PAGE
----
ARRS: Use of CT angiography surges for carotid imaging

2019 05 03 19 57 9383 Honolulu 20190503193859

HONOLULU - The utilization rates of all imaging modalities for noninvasive carotid imaging have declined over the past decade with one exception -- CT angiography (CTA). CTA use for carotid imaging has grown by nearly 700%, according to a presentation on Monday at the American Roentgen Ray Society (ARRS) meeting.

The researchers from Thomas Jefferson University Hospital analyzed the U.S. Medicare databases to understand the pattern of carotid imaging utilization from 2004 to 2016. They discovered that CTA was the only test with a growing usage rate throughout this period, although ultrasound remained the most frequently used modality.

The use of ultrasound and MR angiography (MRA) has declined in recent years, but there has been a rise in use of CTA since 2004, presenter Dr. Sarah Kamel told session attendees. "CTA use has surpassed MRA and comprised 20% of carotid imaging in 2016. Ultrasound remains, nonetheless, the most frequently utilized modality," she noted.

Carotid imaging utilization

Prior research has reported a substantial decline in the number of carotid interventions performed in recent years. Carotid imaging utilization, too, has been on the downswing since the U.S. Preventive Services Task Force, American Heart Association, and American Stroke Association have stopped recommending screening for carotid disease in asymptomatic patients.

To shed light on the declining trend in carotid imaging, Kamel and colleagues examined the usage rates of different imaging modalities for noninvasive carotid imaging based on the U.S. Medicare Part B fee-for-service databases from 2004 to 2016. They focused on ultrasound, CTA, and MRA utilization rates, as well as the medical specialty of ordering providers.

The combined utilization rates of ultrasound, CTA, and MRA reached its peak in 2008, with 3,900 out of 100,000 Medicare beneficiaries undergoing carotid imaging that year, the researchers found. The usage rate for the collective modalities fell to 3,400 per 100,000 beneficiaries in 2016, a decrease of approximately 13%.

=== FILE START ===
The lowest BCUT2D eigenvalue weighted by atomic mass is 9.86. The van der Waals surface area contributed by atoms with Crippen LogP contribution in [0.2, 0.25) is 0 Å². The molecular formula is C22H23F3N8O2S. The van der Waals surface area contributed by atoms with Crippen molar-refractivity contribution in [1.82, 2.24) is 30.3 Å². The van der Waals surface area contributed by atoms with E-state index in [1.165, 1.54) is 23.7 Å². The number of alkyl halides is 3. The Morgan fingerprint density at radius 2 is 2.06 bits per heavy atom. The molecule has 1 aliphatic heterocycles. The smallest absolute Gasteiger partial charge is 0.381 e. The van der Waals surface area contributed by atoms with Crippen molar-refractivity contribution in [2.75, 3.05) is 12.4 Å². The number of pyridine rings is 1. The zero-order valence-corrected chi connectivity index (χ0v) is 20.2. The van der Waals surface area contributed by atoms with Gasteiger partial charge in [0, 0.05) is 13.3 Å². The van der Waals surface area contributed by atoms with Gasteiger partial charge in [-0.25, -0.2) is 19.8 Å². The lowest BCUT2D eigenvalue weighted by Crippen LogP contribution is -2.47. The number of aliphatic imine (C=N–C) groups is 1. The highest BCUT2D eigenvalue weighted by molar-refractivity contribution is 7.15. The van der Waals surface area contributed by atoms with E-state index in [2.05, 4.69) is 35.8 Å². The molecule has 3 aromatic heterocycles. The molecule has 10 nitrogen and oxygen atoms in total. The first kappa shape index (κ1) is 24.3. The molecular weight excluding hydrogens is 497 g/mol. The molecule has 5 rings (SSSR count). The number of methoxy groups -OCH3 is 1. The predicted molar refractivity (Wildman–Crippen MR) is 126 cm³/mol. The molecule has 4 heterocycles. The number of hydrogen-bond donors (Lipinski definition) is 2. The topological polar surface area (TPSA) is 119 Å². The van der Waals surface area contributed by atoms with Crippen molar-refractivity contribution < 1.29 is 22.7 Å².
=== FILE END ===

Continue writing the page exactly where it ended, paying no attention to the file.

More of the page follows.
For ultrasound alone, usage steadily increased until 2009, after which it began to trend downward. By 2016, ultrasound usage decreased by roughly 28%. In a similar fashion, MRA utilization increased until 2006 but then gradually decreased until 2016, with a total dip of 31%.

In contrast, the usage rate of CTA has steadily increased throughout the entirety of the same period, starting at 100 per 100,000 beneficiaries in 2004 and reaching 800 per 100,000 beneficiaries in 2016, an increase of 699%.

Carotid imaging utilization rates among Medicare beneficiaries
  2004 2016
Ultrasound MRA CTA Ultrasound MRA CTA
Usage rate per 100,000 beneficiaries 2,800 600 100 2,100 500 800

Total carotid imaging utilization by physician specialty was 44% for radiology, 25% for cardiology, 11% for vascular surgery, 3% for neurology, and 14% for all other specialties. The percentage share of ultrasound alone by specialty was 34% for radiology, 30% for cardiology, 17% for vascular surgery, 3% for neurology, and 16% for other specialties.

There was little diversity, however, in providers who used CTA and MRA; both tests were almost exclusively ordered by radiologists. Since CTA usage rates surpassed those of MRA in 2013, the gap between the two imaging modalities has only continued to widen. Considering that CTA was the only imaging modality with an overall increase in usage rate, it appears that radiologists have started to prefer CTA over MRA for carotid imaging.

Why is CTA use increasing while utilization rates for the other imaging modalities are trending downward?

The reason behind this tendency may be due to the increased accessibility of CTA for patients in need of carotid imaging, Kamel noted. Recent research also has indicated that the use of CTA for other regions of the body, including coronary CTA, continues to grow, especially among radiologists.

"Regardless of the primary cause [for these trends], the increasing use of a more costly modality, especially compared to ultrasound, may be concerning to payors in the future," she said.

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